By the following day, headlines across the country began to report the tragedy, albeit having somewhat sketchy details to report since Galveston’s communication lines had been severed in the midst of the storm. Survivors were met with horrible conditions in the aftermath. Corpses of both humans and animals were strewn about everywhere. Early on Monday, September 10, efforts were underway to try and bury the humans. City officials, however, abandoned that plan – there were simply too many bodies. By Monday afternoon they were planning to have a mass burial at sea.
The bodies would have weights attached and transported out into the Gulf on barges. This was a gruesome task, to say the least, and to entice men to carry it out the city offered free whiskey. Enough men signed up, but after becoming exceedingly drunk, were incapable of securing the weights properly, causing hundreds of bodies to wash back up on the beach on Tuesday morning. The only option left was to burn the bodies. The smell of burning flesh and plumes of smoke hung in the air for several weeks.
Isaac Cline’s Fish Story
The Galveston hurricane notwithstanding, Isaac Cline had witnessed some unusual weather events during his career. Probably the most unusual one sounds like a far-fetched tall Texas fish tale — how it happened and why it happened were astonishingly true, however.
Isaac Cline had witnessed some unusual weather events during his lifetime. Following his graduation from medical school in March of 1885 Cline was assigned to the weather station at Fort Concho near San Angelo, Texas. Weather was what he was always interested in apparently, yet he received a medical degree to claim a scientific background. Instead, he surmised he could study weather and its affects on people, thus welding the two disciplines.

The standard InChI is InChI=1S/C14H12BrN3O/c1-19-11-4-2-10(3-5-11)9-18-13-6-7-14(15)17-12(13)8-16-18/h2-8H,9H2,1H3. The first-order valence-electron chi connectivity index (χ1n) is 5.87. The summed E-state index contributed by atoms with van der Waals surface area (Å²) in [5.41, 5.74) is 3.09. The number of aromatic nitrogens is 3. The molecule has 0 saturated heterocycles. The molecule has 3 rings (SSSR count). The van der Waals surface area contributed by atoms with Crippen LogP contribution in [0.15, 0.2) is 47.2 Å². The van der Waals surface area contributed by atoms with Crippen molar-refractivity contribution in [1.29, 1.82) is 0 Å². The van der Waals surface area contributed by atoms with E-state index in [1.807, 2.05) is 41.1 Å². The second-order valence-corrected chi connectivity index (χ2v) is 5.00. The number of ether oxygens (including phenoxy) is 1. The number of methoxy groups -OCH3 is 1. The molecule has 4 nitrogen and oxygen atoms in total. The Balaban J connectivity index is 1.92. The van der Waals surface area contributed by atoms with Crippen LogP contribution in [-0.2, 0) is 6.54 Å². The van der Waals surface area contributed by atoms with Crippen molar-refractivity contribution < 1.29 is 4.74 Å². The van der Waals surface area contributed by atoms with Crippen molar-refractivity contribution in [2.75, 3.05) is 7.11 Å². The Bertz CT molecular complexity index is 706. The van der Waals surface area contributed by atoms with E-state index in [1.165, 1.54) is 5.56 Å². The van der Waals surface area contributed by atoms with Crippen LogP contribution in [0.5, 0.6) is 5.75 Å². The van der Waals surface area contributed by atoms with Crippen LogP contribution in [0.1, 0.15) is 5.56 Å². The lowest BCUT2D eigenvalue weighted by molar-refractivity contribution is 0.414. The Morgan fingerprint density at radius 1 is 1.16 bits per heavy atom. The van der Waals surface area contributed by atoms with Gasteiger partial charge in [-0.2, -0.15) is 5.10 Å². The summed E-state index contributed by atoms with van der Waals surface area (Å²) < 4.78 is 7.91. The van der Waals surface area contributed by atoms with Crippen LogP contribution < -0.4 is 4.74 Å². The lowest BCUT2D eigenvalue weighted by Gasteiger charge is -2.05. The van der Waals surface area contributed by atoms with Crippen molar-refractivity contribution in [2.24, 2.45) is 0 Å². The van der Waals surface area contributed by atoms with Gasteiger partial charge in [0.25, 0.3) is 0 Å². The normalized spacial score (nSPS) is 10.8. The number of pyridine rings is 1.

Isaac must have thought he’d arrived in hell. The landscape was largely barren and it was hotter than Hades during the summer months. The Concho River was dry during this particular season of the year. Yet, one evening in August as Isaac was strolling along, crossing the bridge over the river, he was startled to hear a distant roar. Was it thunder? No, but it wasn’t long before he saw with his own eyes where it was coming from.
Keywords: Cleng Peerson, Ellis Island of Texas, Erik Larson, Fort Concho, Galveston, Hotel Galvez, Isaac Cline, Isaac Cline fish story, Isaac’s Storm, Jean Lafitte, Jewish immigration, Karankawa, New York of the Gulf, Norwegian immigration, San Angelo Texas, St. Mary’s Orphans Asylum, Swiss immigration, Texas immigration, The Guide to Texas Emigrants, Galveston 1900 hurricane
Even though I’ve never experienced the trauma of dealing with a family member’s tragic death by murder, I can still imagine how those left behind would wish their loved one could somehow appear in court, exacting revenge by testifying against the monster who took their life. Unfortunately, ghosts can’t testify — right?
No, of course not — except it did happen one time, the event commemorated with a historical marker no less. The story begins like this: